If temperatures dip low enough, warming centers in Astoria and Warrenton will open for the winter season on Wednesday, providing a place out of the elements for homeless people to spend the night.
The continued operation of the Astoria Warming Center in the basement of the First United Methodist Church — up the hill from the downtown core — was a contentious topic this summer. People on both sides of the debate dedicated hours to hashing out a good-neighbor agreement, a series of commitments by warming center staff to reduce the real and perceived impacts on the neighborhood.
No one contested the necessity of the warming center given the increasingly visible homeless population downtown, but some said a residential neighborhood was the wrong location.
Astoria and Warrenton are trying to answer what social service groups say can seem like unanswerable questions about how to balance community concerns and the needs of the homeless. For groups and individuals that have stepped forward in the last two years to try to answer the questions, this winter is a testing ground. For others, it is an opportunity to reopen old inquiries and evaluate how much more needs to be done.
What’s the game plan?
In early October, a woman who works with the local homeless and local businesses asked the Astoria City Council to come up with a strategy for addressing homelessness.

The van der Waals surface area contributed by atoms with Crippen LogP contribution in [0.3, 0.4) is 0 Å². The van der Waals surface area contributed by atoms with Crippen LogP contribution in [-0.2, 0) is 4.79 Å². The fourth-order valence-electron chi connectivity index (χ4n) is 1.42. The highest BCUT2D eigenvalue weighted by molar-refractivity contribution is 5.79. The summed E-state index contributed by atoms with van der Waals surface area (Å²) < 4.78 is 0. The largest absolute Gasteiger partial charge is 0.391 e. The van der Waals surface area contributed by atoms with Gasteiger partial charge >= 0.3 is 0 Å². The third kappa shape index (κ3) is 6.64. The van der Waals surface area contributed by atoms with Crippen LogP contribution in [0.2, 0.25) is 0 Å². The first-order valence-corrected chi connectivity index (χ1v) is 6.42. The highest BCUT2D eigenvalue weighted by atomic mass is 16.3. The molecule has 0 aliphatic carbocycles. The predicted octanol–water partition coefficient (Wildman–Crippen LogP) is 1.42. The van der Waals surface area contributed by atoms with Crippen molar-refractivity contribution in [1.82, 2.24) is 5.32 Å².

She could see both sides of the debate. Business owners are tired of the homeless sleeping, urinating and defecating in their doorways, leaving litter behind, asking passers-by for money. On the other hand, there are people who truly need help.
“So I ask you guys: ‘What’s the game plan?’” she said.
That same night, just down the sidewalk from City Hall, two men set up sleeping bags in the sheltered alcoves of the dilapidated Waldorf Hotel. They had been camping there for days.
Several weeks later, tall metal fencing was bolted across the front of these alcoves and Astoria Mayor Arline LaMear began to resurrect a city task force to look at local issues around homelessness.
A similar task force, formed in 2015, prompted valuable and open conversations between mental health and social services, religious groups, businesses and law enforcement about the challenges they all face in addressing homelessness.
But it had only one concrete recommendation going into 2016: The city should invest in a public restroom. The rest of its recommendations were directed toward the community. The new task force hopes to build on this foundation and continue the conversation.
“One of the most important things we can do is make sure we’re all speaking the same language,” said Interim Police Chief Geoff Spalding. “To really make sure we have a good understanding of the problem, the issue or the concern.”
‘I love them’
LaMear has already asked Mary Docherty to serve on the new task force. Docherty runs the nonprofit organization Riverfolk that works to get homeless people birth certificates, identification cards and other documentation.
Docherty’s own thinking around the issues of homelessness has changed substantially, she said. Two years ago, she started passing out warm coats on the Astoria Riverwalk. She was committed to the idea of accepting homeless individuals as they were, passing no judgment, never urging people to seek out religion or go to treatment or meetings.
“Well that changed,” she said.
As she’s settled into her niche — she has clients referred to her from state and county human services organizations — she has also changed her approach.
Religion is still off the table, unless someone asks her about her own Buddhist faith, but drug, alcohol and mental health treatment are not.